The Supreme Court has overturned the 1973 landmark Roe v. Wade ruling that granted a nationwide, constitutional right to an abortion. Abortion rights and anti-abortion rights activists fill the street in front of the U.S. Supreme Court during a protest in the wake of the decision overturning Roe v. Wade outside on June 25, 2022, in Washington, DC.Photo by Anna Moneymaker/Getty Images) The Supreme Court overturned Roe v. Wade last week. The 1973 landmark ruling established the constitutional right to an abortion. Over a dozen states have "trigger" laws meant to immediately outlaw abortion upon a reversal of Roe. The Supreme Court last week overturned the 1973 landmark Roe v. Wade ruling that established the constitutional right to an abortion. The opinion in the case Dobbs v. Jackson Women's Health Organization threw out the ruling as the nation's highest court sided with Mississippi and other states, which passed restrictive anti-abortion laws.Immediately after last week's ruling, politicians on both sides of the aisle issued statements — with Republicans praising the Supreme Court and Democrats slamming the decision. Over a dozen states have "trigger laws" meant to ban abortion immediately upon the overturning of Roe, as the legality of abortion is now left up to state legislatures. A 10-year-old was forced to cross state lines for an abortion after Ohio's ban went into place. The Indiana doctor who helped her will soon be unable to assist others.Abortion rights are under threat in the US.TIMOTHY A. CLARY/AFP via Getty ImagesWith abortion outlawed after six weeks in Ohio, physicians in neighboring Indiana described an influx of out-of-state patients seeking care. Among them: a pregnant 10-year-old.Dr. Caitlin Bernard, an Indianapolis obstetrician-gynecologist, told the Indianapolis Star that just three days after the federal right to an abortion was reversed she received a call from a colleague, a child abuse doctor in Ohio, who needed her help. The physician had a pregnant patient, a 10-year-old, who could no longer legally undergo the procedure in her home state. Despite the influx of patients seeking care across state lines, with abortion access likely to be restricted in Indiana, Bernard's ability to help those seeking the procedure in the future is uncertain.Keep ReadingWith Roe overturned, experts say more women of color could be investigated for miscarriagesAbortion rights activist Nadine Seiler wears tape on her mouth with the words "Second Class Citizen" while protesting in front of the Supreme Court building following the announcement to the Dobbs v Jackson Women's Health Organization rulingProbal Rashid/LightRocket via Getty ImagesIn December 2018, Marshae Jones was shot in the stomach and lost her unborn child. But it wasn't the shooter who was charged with murder. Instead, it was Jones, a Black woman who was pregnant when she was shot, who was indicted for killing her baby.Prosecutors dropped the case a few weeks later, but the damage was already done. Activists decried the incident as punishing women for pregnancy, and highlighted the dangers of a justice system that holds a fetus' rights over its mother's. Alabama has long had one of the most restrictive abortion laws in the country.Now that the Supreme Court has overturned Roe v. Wade, cases like Jones' will only become more common as more states ban abortion, according to experts. That's especially the case for women of color, who are already more likely to be charged for manslaughter after having stillbirths, miscarriages, or abortions.Read Full StoryJudges in 5 states have temporarily blocked state laws that would restrict or ban abortionsThe Supreme Court overturning Roe v. Wade on Friday sent abortion back to each individual state to decide — and state judges are emerging as key players in the new abortion fight.Before the Supreme Court decision, 13 states had enacted "trigger" laws designed to ban abortion as soon as Roe fell, others had passed abortion bans or restrictions in earlier years designed to challenge Roe, and still others had pre-Roe abortion bans on their books that courts are now tasked with ruling whether to uphold. Abortion rights litigants are now turning to state courts and arguing under state laws and constitutions to block those trigger laws and other restrictions, with judges in two states temporarily blocking trigger laws that went into effect on Friday. Here's where abortion access currently stands, and where courts have temporarily blocked abortion bans so far.Read Full Story37 countries have expanded abortion access since 2000. By overturning Roe v. Wade, the US is going backward, activist saidRebecca Gomperts, founder of the Dutch organization Women on Waves, poses in Amsterdam, on September 23, 2020.Photo by REMKO DE WAAL/ANP/AFP via Getty ImagesSince 2000, thirty-seven countries have expanded the legal grounds upon which pregnant people can access abortion, according to the Council on Foreign Relations. Decriminalization, legalization, and eased access are all trending around the globe. But the Supreme Court's decision earlier this month to overturn Roe v. Wade and kick the question of abortion rights back to the states has made the US a global outlier, as the country walks back nearly five decades of federal protections. It's a move that Rebecca Gomperts, the founder of several international abortion-rights organizations, isn't particularly accustomed to. Read Full StorySupreme Court Justice Clarence Thomas repeated misleading claims that COVID-19 vaccines were made using cells of 'aborted children'Associate Supreme Court Justice Clarence Thomas in 2007.AP Photo/Charles DharapakJustice Clarence Thomas repeated a misleading claim on Thursday that COVID-19 vaccines were developed using cell lines from "aborted children."On Thursday, the Supreme Court ruled in a 6-3 vote to leave New York's vaccine mandate for healthcare workers in place after petitioners challenged the mandate over its lack of a religious exemption.In his dissenting opinion, Thomas wrote that the petitioners — which included 16 healthcare workers from the state — "object on religious grounds to all available COVID-19 vaccines because they were developed using cell lines derived from aborted children," citing the petitioners' complaint in his dissent.While it is true that fetal cell lines were crucial for testing the efficacy of COVID-19 vaccines, the fact is often misconstrued into debunked claims that recently aborted fetuses were used to create the vaccines or that the vaccines themselves contain aborted fetal cells.In reality, the cell lines were grown in a laboratory by extracting cells from two elective abortions performed several decades ago, according to a handout guide from the North Dakota Department of Health addressing the subject of vaccines and fetal cell lines. Specifically, the cells came from a kidney cell line isolated from a fetus in 1973 and a retinal cell line from an aborted fetus in 1985. Read Full StoryMifepristone in Moldova: Women on Waves founder wants to use the abortion pill as contraception in the wake of Roe v. Wade reversalRebecca Gomperts, founder of the Dutch organization Women on Waves, speaks after a press conference at the Pez Vela Marina in the port of San Jose, Escuintla department, 120 km south of Guatemala City, on February 23, 2017.JOHAN ORDONEZ/AFP via Getty ImagesA prominent reproductive-rights activist is turning to the abortion pill mifepristone as a possible salve in the wake of the Supreme Court overturning Roe v. Wade.Rebecca Gomperts, a Dutch physician who founded Women on Waves and several other reproductive rights organizations, has spent the last two decades helping women in abortion-restrictive countries access medical abortion through the use of boats, robots, and drones. But Gomperts is always interested in the next big thing, she told Insider in an interview this week, and she's betting that the future of reproductive justice might lie in a 50-milligram dose of mifepristone.Mifepristone, one of two drugs under the umbrella of the "abortion pill," stops pregnancy by halting progesterone production. The medicine is taken orally and can be used to induce abortions up until about nine weeks."It has amazing health benefits for women," she said. "It works really well against endometriosis. It works really well against myoma. It's a very effective morning after pill, and it's a very effective contraceptive pill once a week that doesn't have the side effects of hormonal contraceptives."Read Full StoryFlorida judge blocks the state's 15-week abortion banDemonstrators chant slogans during a rally in support of abortion rights in Miami, Florida.Lynne Sladky/AP PhotoA Florida judge blocked the state's 15-week abortion ban that was set to go into effect Friday.The ban violated Florida Constitution's right to privacy, Leon County Circuit Judge John Cooper ruled.Florida Gov. Ron DeSantis, who signed the restrictions into law, said his administration will appeal the decision.Read Full StoryBiden says he supports a filibuster exception to protect abortion and privacy rightsPresident Joe BidenSTEFANI REYNOLDS/AFP via Getty ImagesPresident Joe Biden said he now supports the Senate making an exception to the filibuster rule to pass protections for abortion and privacy rights."If the filibuster gets in the way, it's like voting rights ... we should require an exception to the filibuster for this action," Biden saidBiden's push to overturn the filibuster has run into opposition from moderate Democrats Joe Manchin and Kyrsten Sinema, key votes in the evenly divided 50-50 Senate.Read Full StoryBiden to appoint anti-abortion judge to lifetime federal post: reportPresident Joe Biden addresses the Supreme Court’s decision on Dobbs v. Jackson Women's Health Organization to overturn Roe v. Wade June 24, 2022 in Cross Hall at the White House in Washington, DC. The Court's decision in Dobbs v Jackson Women's Health overturns the landmark 50-year-old Roe v Wade case and erases a federal right to an abortion.Photo by Alex Wong/Getty ImagesPresident Joe Biden will reportedly nominate an anti-abortion judge to a lifetime position in federal court — days after he vowed to protect abortion rights.Democratic Rep. John Yarmuth and other unnamed officials told the Louisville Courier-Journal that Biden planned to nominate lawyer Chad Meredith, who has defended Kentucky's anti-abortion legislation.Yarmuth said it was "clear" that the pending nomination was "part of some larger deal" with Senate GOP leader Mitch McConnell.On the day the Supreme Court decision to overturn Roe was handed down, Biden vowed to do "all in my power to protect a woman's right in states where they will face the consequences of today's decision." The White House and McConnell's office did not respond to requests for comment.Read MoreDem's slim majority in Congress and a conservative Supreme Court make it unlikely Roe v. Wade can be savedActivists march along Constitution Avenue to the US Supreme Court on May 14, 2022.Astrid Riecken for The Washington Post via Getty ImagesDespite calls from Democrats to protect abortion rights, it's unlikely that the Supreme Court's latest decision to throw out the constitutional right to an abortion will be overturned anytime soon."I don't think that we are going to see a reversal in Dobbs," Radhika Rao, a professor at the University of California Hastings College of Law, told Insider. "We're not going to see the return of the abortion right." Conservative justices have a 6-3 stranglehold on the nation's highest court, while Democrats have too slim of a majority in Congress to overcome Republicans' filibusters.Read MoreGeorge Washington University refuses to fire SCOTUS Justice Clarence ThomasJustice Clarence ThomasDrew Angerer/Getty ImagesGeorge Washington University has rejected calls for Supreme Court Justice Clarence Thomas to be fired from a teaching position after he joined the court's other conservative justices in overturning Roe v. Wade."Because we steadfastly support the robust exchange of ideas and deliberation, and because debate is an essential part of our university's academic and educational mission to train future leaders who are prepared to address the world's most urgent problems, the university will neither terminate Justices Thomas' employment nor cancel his class in response to his legal opinions," a letter stated.Read Full StoryKansas voters will be the first to address abortion rights after SCOTUS rulingThe Supreme Court overturning Roe v. Wade sent the question of abortion back to the states. — and the first direct electoral test of abortion rights in the post-Roe era will take place in Kansas.On Aug. 2, voters in Kansas will vote on a state constitutional amendment that would remove the right to an abortion in the state.The amendment would overturn a 2019 state court ruling that established a right to an abortion.Keep Reading Missouri health system restarts emergency contraception amid abortion ban fearsState laws banning abortion "from the moment of fertilization" could interfere with access to emergency contraception.Darin Oswald/Idaho Statesman/Tribune News Service via Getty ImagesA Missouri health system announced it would stop providing emergency contraception over concerns that its patients and staff could be prosecuted under the state's strict new abortion ban — then reversed course hours later.Missouri was the first state to make abortion illegal after the US Supreme Court on Friday overturned the 1973 landmark Roe v. Wade ruling. Advocates fear that sweeping and vague abortion bans could also impede access to contraception or fertility treatment.Saint Luke's Health System referenced those concerns in their announcement, saying they would stop giving emergency contraception "until the law in this area becomes better defined."The medical system later said they would resume giving out the contraception. The sudden shift shows the confusion and uncertainty over how far state-level abortion bans apply.Read Full StoryHere's what Biden can do to help Americans retain abortion access now that Roe v. Wade is overturned, advocates sayAbortion advocates from across the political spectrum have called for sweeping measures from President Joe Biden.Stefani Reynolds/Getty ImagesAs the nation reels from the Supreme Court's decision to overturn Roe v. Wade, abortion advocates from across the political spectrum have called for sweeping measures from President Joe Biden. The suggestions raised by these advocates include expanding the Supreme Court, declaring a "public health and national emergency," establishing abortion clinics on federal land, and providing easier access to abortion medication.Read Full StoryHillary Clinton, who has known Clarence Thomas since law school, says he is a person of 'resentment, grievance, anger'Hillary Clinton has known Clarence Thomas since their days at Yale Law School in the '60s.Left: Dimitrios Kambouris/Getty Images for The Met Museum/Vogue. Right: Drew Angerer/Getty Images.Former presidential candidate Hillary Clinton said Clarence Thomas, who she's known since they were at Yale Law School together in the '60s, has always been a "person of grievance.""I went to law school with him. He's been a person of grievance for as long as I have known him," Clinton said Tuesday during an interview on "CBS This Morning" with Gayle King. "Resentment, grievance, anger," she added.In a concurring opinion released when the Court overturned Roe v. Wade last week, Thomas wrote "we should reconsider all of this Court's substantive due process precedents" for rulings that granted individuals the right to birth control access, intimate gay relationships, and same-sex marriage."He may be on his own, but he's signaling," Clinton said of Thomas. "He has signaled in the past to lower courts, to state legislatures to find cases, pass laws, get them up," she added.Read Full StoryNevada Gov. Steve Sisolak signed an executive order strengthening protections for those seeking abortions and reproductive health services in the stateFILE: Nevada Gov. Steve Sisolak speaks during a news conference in March 2020.Ethan Miller/Getty ImagesNevada Gov. Steve Sisolak signed an executive order strengthening protections for out-of-state abortion patients and medical providers in the wake of the Supreme Court overturning the 1973 landmark ruling Roe v. Wade.The executive order is among a number of countermeasures being taken by Democratic state leaders after the fall of Roe."Today, I signed an Executive Order to strengthen protections for reproductive freedom in Nevada. Reproductive health care is a basic human right," Sisolak wrote in a tweet announcing the executive order. "We are committed to ensuring safe access to abortions for women seeking refuge from the restrictive laws in their state."Abortion rights in Nevada are enshrined in the state's law, making it immune to the impact of a reversal of Roe.—Governor Sisolak (@GovSisolak) June 29, 2022 Judges in Utah, Louisiana, and Texas have temporarily blocked state laws that would restrict or ban abortionsAttendees hold up signs during a Texas Rally for Abortion Rights at Discovery Green in Houston, Texas, on May 7, 2022.Mark Felix/AFP via Getty ImagesThe Supreme Court overturning Roe v. Wade on Friday sent abortion back to each individual state to decide — and state judges are emerging as key players in the new abortion fight.Before the Supreme Court decision, 13 states had enacted "trigger" laws designed to ban abortion as soon as Roe fell, others had passed abortion bans or restrictions in earlier years designed to challenge Roe, and still others had pre-Roe abortion bans on their books that courts are now tasked with ruling whether to uphold. Abortion rights litigants are now turning to state courts and arguing under state laws and constitutions to block those trigger laws and other restrictions, with judges in two states temporarily blocking trigger laws that went into effect on Friday.Read Full StoryThe Biden administration will make abortion pills more widely available following Roe's 'despicable' demise, top health official saysHealth and Human Services Secretary Xavier Becerra speaks about actions the Biden administration plans to take in response to the Supreme Court's decision to overturn Roe v. Wade, Tuesday, June 28, 2022, in Washington.Patrick Semansky/AP PhotoThe federal government will make abortion pills more readily available to patients now that states have moved to ban abortion following the Supreme Court overturning its landmark Roe v. Wade decision, Health and Human Services Secretary Xavier Becerra said Tuesday.Becerra vowed his office will work with federal law enforcement agencies to ensure that states cannot ban abortion pills, as some Republican-led states have tried to do — though it's unclear how the laws would be enforced given that pills are sent through the mail. "Increasing access to this drug is a national imperative and in the public interest," Becerra said during a 30-minute press conference at the agency's headquarters in Washington, DC.Read MoreWhat 'packing the court' means — and why it's unlikely to happen to save Roe v. WadeActivists For Expanding The Supreme Court Rally Outside the Supreme Court on June 22, 2022.Tasos Katopodis/Getty Images for Demand JusticeThe Supreme Court's historic decision to end federal abortion rights in the United States has triggered calls to add more justices to the bench to offset its conservative majority.But with President Joe Biden against the reform and a lack of congressional support, it's unlikely to happen.The nation's highest court voted 5-4 on Friday to overturn Roe v. Wade, the landmark decision that legalized abortion almost 50 years ago. The consequential decision has led some Democrats and abortion-rights activists to demand for the Supreme Court to be expanded in size — a change that aims to counteract the current conservative majority and its rulings by establishing an ideologically balanced court.Read Full StoryWhat the Supreme Court justices who overturned Roe v. Wade said during their confirmation hearingsWhat Justices Who Overturned Roe Said About Abortion During Confirmation HearingsGetty ImagesThe conservative Supreme Court justices who voted against Roe v. Wade and stripped away the constitutional right to an abortion had spoken about the importance of legal precedent during their confirmation hearings.But they had hedged when pressed on how they'd rule in abortion cases.Video compiled by Insider shows how Justices Clarence Thomas, John Roberts, Samuel Alito, Neil Gorsuch, Brett Kavanaugh and Amy Coney Barrett responded when asked if they'd overturn Roe v. Wade.Keep ReadingUS military will continue to provide abortions when a woman's health is at riskUS Military membersBo Zaunders/Getty ImagesA memo to Department of Defense leaders said the military will not stop offering abortions to service members following the Supreme Court's ruling to overturn Roe v. Wade.The US military will continue to provide abortions when the health of the woman is at risk, the memo stated."Nothing is more important than the health and well-being of our Service members, the civilian workforce, and DoD families, and we are committed to taking care of all of our people and ensuring that the entire Force remains ready and resilient," the memo said.Read Full StoryRestricting abortion rights will cause severe economic impacts for womenStates where abortion is restricted or banned will place a harsh burden on women seeking abortions — one that'll likely cause severe economic impacts.Women in these states may also lose out on earnings now that they may have to travel far to get abortion access, C. Nicole Mason, president and CEO of the Institute for Women's Policy Research, previously told Insider.Mason said women "who are already economically vulnerable" — including women of color, hourly workers, and those without paid or sick leave —  will be most impacted by abortion bans. Read Full StoryFacebook, Instagram reportedly removed posts about abortion pillsRafael Henrique/SOPA Images/LightRocket via Getty ImagesFacebook and Instagram removed posts about abortion pills immediately after the Supreme Court overturned Roe v. Wade, according to the Associated Press and Vice.The AP reported that posts about how to obtain the pills — which refer to two drugs, mifepristone and misoprostol — were pulled off the platforms moments after the nation's highest court stripped away the constitutional right to an abortion.When reached for comment by Insider, Meta, the parent company of Facebook and Instagram, pointed to Meta spokesperson Andy Stone's Monday tweet."Content that attempts to buy, sell, trade, gift, request or donate pharmaceuticals is not allowed," Stone said.Read Full StoryRoe's daughter slams Supreme Court ruling throwing out abortion rightsAbortion rights are under threat in the US.TIMOTHY A. CLARY/AFP via Getty ImagesThe biological daughter of the woman at the center of the historic Roe v. Wade court case ripped the Supreme Court's decision to overturn the historic ruling — removing the constitutional right to an abortion."I believe that the decision to have an abortion is a private, medical choice that should be between a woman, her family, and her doctor," Shelley Lynn Thornton told ABC News. "We have lived in times of uncertainty and insecurity before, but to have such a fundamental right taken away and this ruling be overturned concerns me of what lies ahead."Read MoreWisconsin's Democratic governor vows to grant clemency to any doctors charged under the state's near-total abortion ban following fall of Roe v. WadeWisconsin Gov. Tony Evers addresses a joint session of the Legislature in the Assembly chambers at the state Capitol in Madison, Wis. on Feb. 15, 2022.AP Photo/Andy Manis, FileWisconsin Gov. Tony Evers said this weekend that he would offer clemency to any doctors charged under the state's antiquated law banning nearly all abortions, which dates back more than a century.The 1849 law was enacted long before Roe v. Wade was instated and remained a Wisconsin statute even after the landmark 1973 Supreme Court case rendered it moot. But after the nation's top court overturned Roe on Friday in a 5-4 majority decision, Wisconsin's 173-year-old abortion ban triggered back into effect. The state's ban makes performing abortions a felony and doctors charged under the statute face up to six years in prison, as well as fines up to $10,000. The law's only exception allows for abortion if it is needed to save the life of the mother. The law does not offer exceptions in instances of rape, incest, or the mother's general health. Read Full StoryUtah judge blocks state's abortion 'trigger law' ban for 14 days after the Supreme Court overturned Roe v. WadeProtesters hold up hand-written signs in Salt Lake City, Utah.Niki Chan WylieA Utah judge granted a restraining order that will temporarily block the state's abortion ban from immediately going into effect, allowing doctors to provide abortions for the next 14 days.The ruling comes after the Supreme Court overturned the 1973 landmark Roe v. Wade decision that granted women the constitutional right to an abortion.Planned Parenthood and the American Civil Liberties Union chapter in Utah filed a lawsuit over the weekend in a bid to block the state's "trigger law," which was set to immediately ban abortion in the state following the SCOTUS ruling, which was leaked last month.Read Full StoryAfter Roe v. Wade: Doug Mastriano, GOP nominee for Pennsylvania governor, now says abortion is a 'distraction'State Sen. Doug Mastriano, R-Franklin, a Republican candidate for Governor of Pennsylvania, takes part in a primary night election gathering in Chambersburg, Pa., Tuesday, May 17, 2022.Carolyn Kaster/AP PhotoDoug Mastriano won the Republican nomination for governor in Pennsylvania by leaning into the culture war, using his Facebook live streams to rail against vaccine requirements, "Critical Race Theory," and members of his own party who failed to embrace conspiracy theories about the 2020 election.But this avowed opponent of abortion — who welcomed last week's Supreme Court decision overturning Roe v. Wade — is now trying to pivot conversations away from the question of reproductive rights, admitting that the issue is a boon to Democrats.In an interview with Newsmax on Monday, Mastriano was asked to comment on footage of pro-choice protesters who were dispersed by police with tear gas outside the state capitol in Arizona. Mastriano, who himself was on the front lines between police and protesters at the US Capitol on January 6, per video from the day, praised law enforcement for quelling the civil unrest.But the state senator also didn't reall.....»»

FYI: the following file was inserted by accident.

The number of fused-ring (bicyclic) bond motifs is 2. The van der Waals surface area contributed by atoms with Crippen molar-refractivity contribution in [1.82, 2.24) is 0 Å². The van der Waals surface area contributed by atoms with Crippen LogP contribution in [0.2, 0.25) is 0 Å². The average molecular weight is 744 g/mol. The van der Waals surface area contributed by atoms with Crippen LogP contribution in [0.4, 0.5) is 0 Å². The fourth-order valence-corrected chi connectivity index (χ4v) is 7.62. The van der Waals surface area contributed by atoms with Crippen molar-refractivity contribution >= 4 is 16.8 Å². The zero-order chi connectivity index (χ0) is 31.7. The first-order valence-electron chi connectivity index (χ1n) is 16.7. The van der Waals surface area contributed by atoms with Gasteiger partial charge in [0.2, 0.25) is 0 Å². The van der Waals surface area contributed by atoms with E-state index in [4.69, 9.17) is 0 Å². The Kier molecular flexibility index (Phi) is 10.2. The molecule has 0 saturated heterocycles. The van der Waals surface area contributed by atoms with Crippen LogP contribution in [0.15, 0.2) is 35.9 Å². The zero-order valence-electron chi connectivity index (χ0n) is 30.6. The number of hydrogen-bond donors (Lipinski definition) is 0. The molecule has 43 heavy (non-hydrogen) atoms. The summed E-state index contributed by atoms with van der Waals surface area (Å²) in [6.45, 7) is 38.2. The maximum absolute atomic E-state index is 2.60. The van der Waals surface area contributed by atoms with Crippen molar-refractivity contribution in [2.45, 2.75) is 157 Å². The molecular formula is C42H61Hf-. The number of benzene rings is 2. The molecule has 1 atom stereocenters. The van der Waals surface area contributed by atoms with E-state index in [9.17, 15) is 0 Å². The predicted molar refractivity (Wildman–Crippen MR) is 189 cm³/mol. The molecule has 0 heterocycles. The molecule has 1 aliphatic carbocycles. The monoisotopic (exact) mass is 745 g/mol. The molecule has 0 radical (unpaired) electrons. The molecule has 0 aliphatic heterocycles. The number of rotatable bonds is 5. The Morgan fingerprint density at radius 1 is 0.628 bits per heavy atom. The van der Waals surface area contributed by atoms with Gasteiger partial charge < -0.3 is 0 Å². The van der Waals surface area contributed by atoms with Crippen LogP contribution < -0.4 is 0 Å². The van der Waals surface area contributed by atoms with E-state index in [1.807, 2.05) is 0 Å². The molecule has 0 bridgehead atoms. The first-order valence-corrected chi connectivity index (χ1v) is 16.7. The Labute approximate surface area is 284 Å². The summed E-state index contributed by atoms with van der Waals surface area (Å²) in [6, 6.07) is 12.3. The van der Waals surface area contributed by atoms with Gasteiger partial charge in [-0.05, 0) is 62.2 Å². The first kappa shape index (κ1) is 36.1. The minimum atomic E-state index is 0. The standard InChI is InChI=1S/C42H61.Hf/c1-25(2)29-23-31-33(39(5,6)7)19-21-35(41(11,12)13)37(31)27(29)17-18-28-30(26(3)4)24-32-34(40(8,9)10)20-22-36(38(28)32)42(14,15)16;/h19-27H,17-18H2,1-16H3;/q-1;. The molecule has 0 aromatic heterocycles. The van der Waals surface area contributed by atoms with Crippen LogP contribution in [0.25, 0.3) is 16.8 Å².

Category: topSource: businessinsiderJul 1st, 2022